The funds allocated by the Greek Ministry of Culture over the next five years (1,000,000 Euros) fall far short of the funds described as necessary (30,000,000 Euros) in the letter of the Greek authorities.  It may be useful to review with the Greek authorities funding options to reduce the gap.  The Centre notes that the 1,000,000 Euros contribution is only from the budget of the Ministry of Culture, while other funds will be provided from other Greek Ministries and organizations.  ICOMOS notes that it would be useful for the Greek authorities to undertake a risk preparedness study of all 20 monasteries on the Holy Mount, in order to systematically reduce the likelihood of fire elsewhere.  Attention should also be paid in such a risk analysis exercise to seismic preparedness.   Such a risk preparedness report should be brought to the attention of the Committee.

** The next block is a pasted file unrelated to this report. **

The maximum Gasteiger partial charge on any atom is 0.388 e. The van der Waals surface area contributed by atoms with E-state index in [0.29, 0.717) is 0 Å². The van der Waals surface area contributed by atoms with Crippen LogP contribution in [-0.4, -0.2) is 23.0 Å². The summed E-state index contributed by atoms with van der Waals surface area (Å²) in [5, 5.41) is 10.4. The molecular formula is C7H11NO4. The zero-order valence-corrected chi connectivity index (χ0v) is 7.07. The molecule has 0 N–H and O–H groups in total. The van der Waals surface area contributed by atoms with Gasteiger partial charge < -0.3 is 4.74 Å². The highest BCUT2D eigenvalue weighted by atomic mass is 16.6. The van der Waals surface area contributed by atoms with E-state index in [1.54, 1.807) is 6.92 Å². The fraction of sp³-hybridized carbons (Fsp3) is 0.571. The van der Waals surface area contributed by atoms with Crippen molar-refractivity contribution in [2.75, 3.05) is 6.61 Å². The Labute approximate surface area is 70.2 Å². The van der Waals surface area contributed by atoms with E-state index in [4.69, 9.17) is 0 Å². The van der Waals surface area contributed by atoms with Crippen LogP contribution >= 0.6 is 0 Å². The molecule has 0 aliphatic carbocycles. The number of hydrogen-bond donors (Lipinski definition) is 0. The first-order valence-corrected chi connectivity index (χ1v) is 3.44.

A number of other management problems have become evident in visits to the site by the members of ICOMOS and other organizations in recent years. Large European Union funded infrastructure projects have promoted intrusive road development projects (in a territory that has very limited vehicular traffic) and which have threatened long maintained landscape qualities  around and between monasteries. Equally EU funded restoration projects are taking place without reference to the WH values recognized at the moment of inscription, and without following normal conservation standards for documentation, investigation and analysis.

Concern has been expressed that the chestnut forest surrounding the monasteries – the last extensive forest in the Mediterranean area – is threatened by careless habits of timber extraction and increasing road building between monastic settlements.